Growth of Non–Mainstream Sports in India by Mazhar Nadiadwala

With the globalized and digitized world that we live in, many forgotten sports today are coming into the limelight and receiving more recognition, writes Mazhar Nadiadwala.


India is one of the most culturally diverse countries in the world with a population following a wide range of religions belonging to different communities. However, the one thing that always unites Indians across every social barrier is their love for sports. Cricket, one of the most popular sports in the country, is somewhat of a religion in the country with almost every Indian flocking towards their TV screens for an India – Pakistan match. While cricket has achieved phenomenal success in the country, it has also shadowed the potential of other sports in the country. However, with the growth of the sports industry and increased representation of India in leading international tournaments of these non-mainstream sports, these are emerging as the new favourites among the avid sports fans in the country.


In a country dominated by cricket lovers, football only enjoyed little and localized recognition in regions such as Kerala and the North Eastern states, especially West Bengal, the hub being Kolkata. While the sport is an extremely popular and a giant industry internationally, the popularity of the sport in India has only risen in the past decade. While the international football leagues like the English Premier League has always grabbed eyeballs of avid sports fans, India today also has its own national leagues like the India Super League, launched in 2013. Since the league began, studies show that the interest for football in the country has risen from 30% to 45% from 2013-17. An indoor format of the sport, Futsal has also recently been introduced in India. This format, which is already popular internationally, has gained huge popularity in metros specially where spaces and grounds is a constraint.


In recent times, the biggest overnight success has been that of Kabaddi as a crowd-favourite. Launched in 2014, Pro Kabaddi League has today evolved to one of the most-watched sports in the country. The rugged sport, originally limited to the rural population, is now the 2nd most watched sport in the country after cricket. The sport has made its mark as a leading mainstream sport actively competing with football for the second spot.


After the entry of National Basketball Association (NBA) in India in 2017, the sport has received wide acceptance among the Indian audience and is today, slowly gaining traction. This year, marks the first ever NBA tournament which will be a testament to the growth of this non-mainstream sport in the Indian culture. The NBA tournament is expected to be one of the most highly anticipated sports events of the year.


Another non-mainstream sport that has today gained considerable popularity is cycling. While earlier only considered as an activity for the low-income group of people for commute, today, cycling has evolved into an adventure sport of its own. Specialist biking stores have opened up across the country to cater to the growing audience of cycling as a sport. Tournaments such as the Hero MTB Himalaya has been key in putting cycling on the sports pages in the country.


The past decade has been revolutionary for Indian Badminton, especially in light of the success of Indian athletes like Saina Nehwal and P V Sindhu in the Olympics and Commonwealth Games. The secret to bringing a sport into the forefront in a widely populated country like India is the right representation of it on international fronts. With Indian players making their mark in both the men’s and women’s category of the World’s Top 10 in the world, badminton is today a widely accepted sport. National tournaments like Premier Badminton League is one of the driving forces behind the success of the sport in the mainstream sport section.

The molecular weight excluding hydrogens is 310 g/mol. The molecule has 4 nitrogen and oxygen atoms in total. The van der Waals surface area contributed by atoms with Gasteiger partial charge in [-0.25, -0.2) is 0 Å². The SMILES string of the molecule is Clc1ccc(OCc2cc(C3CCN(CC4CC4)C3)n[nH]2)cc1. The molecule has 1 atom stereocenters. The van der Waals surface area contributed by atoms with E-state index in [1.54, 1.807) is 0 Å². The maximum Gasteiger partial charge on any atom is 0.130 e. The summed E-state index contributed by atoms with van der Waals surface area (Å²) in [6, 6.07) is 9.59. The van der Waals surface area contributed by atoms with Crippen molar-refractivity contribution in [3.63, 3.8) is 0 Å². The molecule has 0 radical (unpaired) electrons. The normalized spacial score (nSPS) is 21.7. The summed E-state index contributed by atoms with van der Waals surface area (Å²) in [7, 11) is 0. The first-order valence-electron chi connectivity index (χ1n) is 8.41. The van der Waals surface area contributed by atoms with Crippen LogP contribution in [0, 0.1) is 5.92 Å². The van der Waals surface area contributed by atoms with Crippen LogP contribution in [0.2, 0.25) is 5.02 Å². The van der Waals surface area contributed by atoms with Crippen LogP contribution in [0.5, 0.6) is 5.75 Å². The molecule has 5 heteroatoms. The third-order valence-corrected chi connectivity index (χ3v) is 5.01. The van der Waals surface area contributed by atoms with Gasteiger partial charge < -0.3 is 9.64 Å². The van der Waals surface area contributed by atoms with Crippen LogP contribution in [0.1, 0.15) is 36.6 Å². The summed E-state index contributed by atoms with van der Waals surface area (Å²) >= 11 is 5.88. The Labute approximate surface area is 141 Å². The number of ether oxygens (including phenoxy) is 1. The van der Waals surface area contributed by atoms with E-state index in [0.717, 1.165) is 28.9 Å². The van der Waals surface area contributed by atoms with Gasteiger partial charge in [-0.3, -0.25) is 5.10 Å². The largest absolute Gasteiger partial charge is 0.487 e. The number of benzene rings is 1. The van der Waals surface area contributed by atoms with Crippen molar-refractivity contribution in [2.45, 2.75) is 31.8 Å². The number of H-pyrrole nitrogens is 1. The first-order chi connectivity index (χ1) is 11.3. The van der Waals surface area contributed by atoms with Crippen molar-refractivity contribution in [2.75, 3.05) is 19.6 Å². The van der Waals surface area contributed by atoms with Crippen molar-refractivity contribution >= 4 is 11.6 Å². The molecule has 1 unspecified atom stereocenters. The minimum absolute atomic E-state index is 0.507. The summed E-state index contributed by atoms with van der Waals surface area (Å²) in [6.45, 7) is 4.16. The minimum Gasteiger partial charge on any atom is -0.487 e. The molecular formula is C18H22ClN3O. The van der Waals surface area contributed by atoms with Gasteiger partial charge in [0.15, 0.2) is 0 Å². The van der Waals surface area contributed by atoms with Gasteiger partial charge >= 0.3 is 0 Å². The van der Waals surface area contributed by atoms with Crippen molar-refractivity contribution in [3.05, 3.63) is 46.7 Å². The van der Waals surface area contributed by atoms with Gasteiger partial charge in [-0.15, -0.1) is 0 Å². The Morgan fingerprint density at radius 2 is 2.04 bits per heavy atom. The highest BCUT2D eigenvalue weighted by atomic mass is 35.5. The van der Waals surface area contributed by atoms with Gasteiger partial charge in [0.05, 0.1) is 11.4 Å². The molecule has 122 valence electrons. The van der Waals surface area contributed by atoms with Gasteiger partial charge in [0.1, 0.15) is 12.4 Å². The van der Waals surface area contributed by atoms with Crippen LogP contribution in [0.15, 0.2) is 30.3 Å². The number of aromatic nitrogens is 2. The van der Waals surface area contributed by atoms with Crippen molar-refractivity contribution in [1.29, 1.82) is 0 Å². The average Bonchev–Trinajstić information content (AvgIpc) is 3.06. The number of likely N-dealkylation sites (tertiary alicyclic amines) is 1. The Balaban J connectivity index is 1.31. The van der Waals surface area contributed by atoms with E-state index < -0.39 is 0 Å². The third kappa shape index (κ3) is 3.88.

Currently, India has the biggest fanbase of WWE, the world’s biggest wrestling event, after USA. The tournament receives 335 million unique television viewers per year. Closer to home, national level tournaments like India’s Pro Wrestling League has become one of the biggest sports events of the year. The popularity of wrestling was further fueled by the representation of the sport in leading Bollywood movies like Dangal and Sultan. Such mainstream representation propelled the sport into the limelight more than before and is today, a sport that many in rural regions aspire to be a professional in.


While many still find it hard to consider poker as a sport, the popularity of poker tournaments is rapidly rising in the country. Professional poker is not just an abstract concept but a reality in modern India. An industry that is rapidly springing startups in the virtual poker space, the sport is extremely popular, especially among the millennial generation. Studies show that more than 50 lakhs Indians today have active online poker accounts. Tournaments like India Poker Championship 2019, World Poker Tour 2019, etc. have allowed poker to turn into a mainstream sport in the country today.

With the globalized and digitized world that we live in, many forgotten sports today are coming into the limelight and receiving more recognition. Rustic sports like Kho-Kho are also gaining traction with established professional tournaments like Ultimate Kho-Kho arising. The past decade has been witness to almost 16 new sports league emerging in the Indian landscape. With the vast population of India and the varied cultures present, there is a scope for many regional sports to become more prevalent in the industry. What is needed for the sports industry is financial support from Government as well as brands in creating avenues for potential talented athletes a stage to hone their talent.

(The article is written by Mazhar Nadiadwala, Managing Director, Dome Entertainment)

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